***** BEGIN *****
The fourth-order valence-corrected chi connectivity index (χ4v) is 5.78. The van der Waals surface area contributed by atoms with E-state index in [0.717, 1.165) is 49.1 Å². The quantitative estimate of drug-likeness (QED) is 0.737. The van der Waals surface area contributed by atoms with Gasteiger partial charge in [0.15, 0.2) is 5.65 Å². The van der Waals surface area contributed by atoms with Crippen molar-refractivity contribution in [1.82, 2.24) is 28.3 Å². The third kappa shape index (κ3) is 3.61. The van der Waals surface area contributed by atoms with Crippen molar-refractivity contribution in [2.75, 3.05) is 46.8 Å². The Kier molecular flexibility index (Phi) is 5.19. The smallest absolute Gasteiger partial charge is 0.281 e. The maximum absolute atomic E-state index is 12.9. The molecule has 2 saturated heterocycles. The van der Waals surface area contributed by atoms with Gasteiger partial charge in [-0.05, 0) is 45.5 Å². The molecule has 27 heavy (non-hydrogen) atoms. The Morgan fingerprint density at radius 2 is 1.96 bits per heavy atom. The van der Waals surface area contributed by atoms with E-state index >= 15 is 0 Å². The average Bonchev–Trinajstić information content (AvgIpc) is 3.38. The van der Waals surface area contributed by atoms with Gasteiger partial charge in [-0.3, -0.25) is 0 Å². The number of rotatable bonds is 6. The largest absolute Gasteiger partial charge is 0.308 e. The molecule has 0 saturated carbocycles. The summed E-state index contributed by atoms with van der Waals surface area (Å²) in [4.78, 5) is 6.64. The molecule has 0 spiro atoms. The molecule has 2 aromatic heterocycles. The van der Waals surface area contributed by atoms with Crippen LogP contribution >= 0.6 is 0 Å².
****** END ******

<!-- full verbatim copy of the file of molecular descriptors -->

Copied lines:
The fourth-order valence-corrected chi connectivity index (χ4v) is 5.78. The van der Waals surface area contributed by atoms with E-state index in [0.717, 1.165) is 49.1 Å². The quantitative estimate of drug-likeness (QED) is 0.737. The van der Waals surface area contributed by atoms with Gasteiger partial charge in [0.15, 0.2) is 5.65 Å². The van der Waals surface area contributed by atoms with Crippen molar-refractivity contribution in [1.82, 2.24) is 28.3 Å². The third kappa shape index (κ3) is 3.61. The van der Waals surface area contributed by atoms with Crippen molar-refractivity contribution in [2.75, 3.05) is 46.8 Å². The Kier molecular flexibility index (Phi) is 5.19. The smallest absolute Gasteiger partial charge is 0.281 e. The maximum absolute atomic E-state index is 12.9. The molecule has 2 saturated heterocycles. The van der Waals surface area contributed by atoms with Gasteiger partial charge in [-0.05, 0) is 45.5 Å². The molecule has 27 heavy (non-hydrogen) atoms. The Morgan fingerprint density at radius 2 is 1.96 bits per heavy atom. The van der Waals surface area contributed by atoms with E-state index >= 15 is 0 Å². The average Bonchev–Trinajstić information content (AvgIpc) is 3.38. The van der Waals surface area contributed by atoms with Gasteiger partial charge in [-0.3, -0.25) is 0 Å². The number of rotatable bonds is 6. The largest absolute Gasteiger partial charge is 0.308 e. The molecule has 0 saturated carbocycles. The summed E-state index contributed by atoms with van der Waals surface area (Å²) in [4.78, 5) is 6.64. The molecule has 0 spiro atoms. The molecule has 2 aromatic heterocycles. The van der Waals surface area contributed by atoms with Crippen LogP contribution >= 0.6 is 0 Å².